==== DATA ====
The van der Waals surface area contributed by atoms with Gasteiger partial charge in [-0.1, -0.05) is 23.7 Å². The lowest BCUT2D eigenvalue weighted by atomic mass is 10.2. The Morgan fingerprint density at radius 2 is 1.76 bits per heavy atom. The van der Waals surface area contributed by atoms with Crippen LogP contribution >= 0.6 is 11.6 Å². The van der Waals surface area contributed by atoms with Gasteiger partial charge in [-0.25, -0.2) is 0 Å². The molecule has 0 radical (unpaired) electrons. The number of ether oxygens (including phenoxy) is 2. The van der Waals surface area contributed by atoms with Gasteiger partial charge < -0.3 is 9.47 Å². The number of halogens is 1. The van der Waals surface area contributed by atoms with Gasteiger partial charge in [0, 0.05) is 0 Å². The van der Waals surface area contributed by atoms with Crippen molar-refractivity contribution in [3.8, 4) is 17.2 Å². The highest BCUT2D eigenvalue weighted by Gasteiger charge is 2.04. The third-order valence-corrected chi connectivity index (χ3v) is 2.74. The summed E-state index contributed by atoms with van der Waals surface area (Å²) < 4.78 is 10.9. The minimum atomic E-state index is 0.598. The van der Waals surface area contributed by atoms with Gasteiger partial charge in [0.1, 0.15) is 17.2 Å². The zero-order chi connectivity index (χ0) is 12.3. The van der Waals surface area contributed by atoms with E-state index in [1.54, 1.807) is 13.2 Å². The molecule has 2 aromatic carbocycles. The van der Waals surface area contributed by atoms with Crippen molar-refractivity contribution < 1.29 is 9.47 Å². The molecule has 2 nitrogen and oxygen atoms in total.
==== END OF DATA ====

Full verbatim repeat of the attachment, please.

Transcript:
The van der Waals surface area contributed by atoms with Gasteiger partial charge in [-0.1, -0.05) is 23.7 Å². The lowest BCUT2D eigenvalue weighted by atomic mass is 10.2. The Morgan fingerprint density at radius 2 is 1.76 bits per heavy atom. The van der Waals surface area contributed by atoms with Crippen LogP contribution >= 0.6 is 11.6 Å². The van der Waals surface area contributed by atoms with Gasteiger partial charge in [-0.25, -0.2) is 0 Å². The molecule has 0 radical (unpaired) electrons. The number of ether oxygens (including phenoxy) is 2. The van der Waals surface area contributed by atoms with Gasteiger partial charge < -0.3 is 9.47 Å². The number of halogens is 1. The van der Waals surface area contributed by atoms with Gasteiger partial charge in [0, 0.05) is 0 Å². The van der Waals surface area contributed by atoms with Crippen molar-refractivity contribution in [3.8, 4) is 17.2 Å². The highest BCUT2D eigenvalue weighted by Gasteiger charge is 2.04. The third-order valence-corrected chi connectivity index (χ3v) is 2.74. The summed E-state index contributed by atoms with van der Waals surface area (Å²) < 4.78 is 10.9. The minimum atomic E-state index is 0.598. The van der Waals surface area contributed by atoms with Gasteiger partial charge in [0.1, 0.15) is 17.2 Å². The zero-order chi connectivity index (χ0) is 12.3. The van der Waals surface area contributed by atoms with E-state index in [1.54, 1.807) is 13.2 Å². The molecule has 2 aromatic carbocycles. The van der Waals surface area contributed by atoms with Crippen molar-refractivity contribution < 1.29 is 9.47 Å². The molecule has 2 nitrogen and oxygen atoms in total.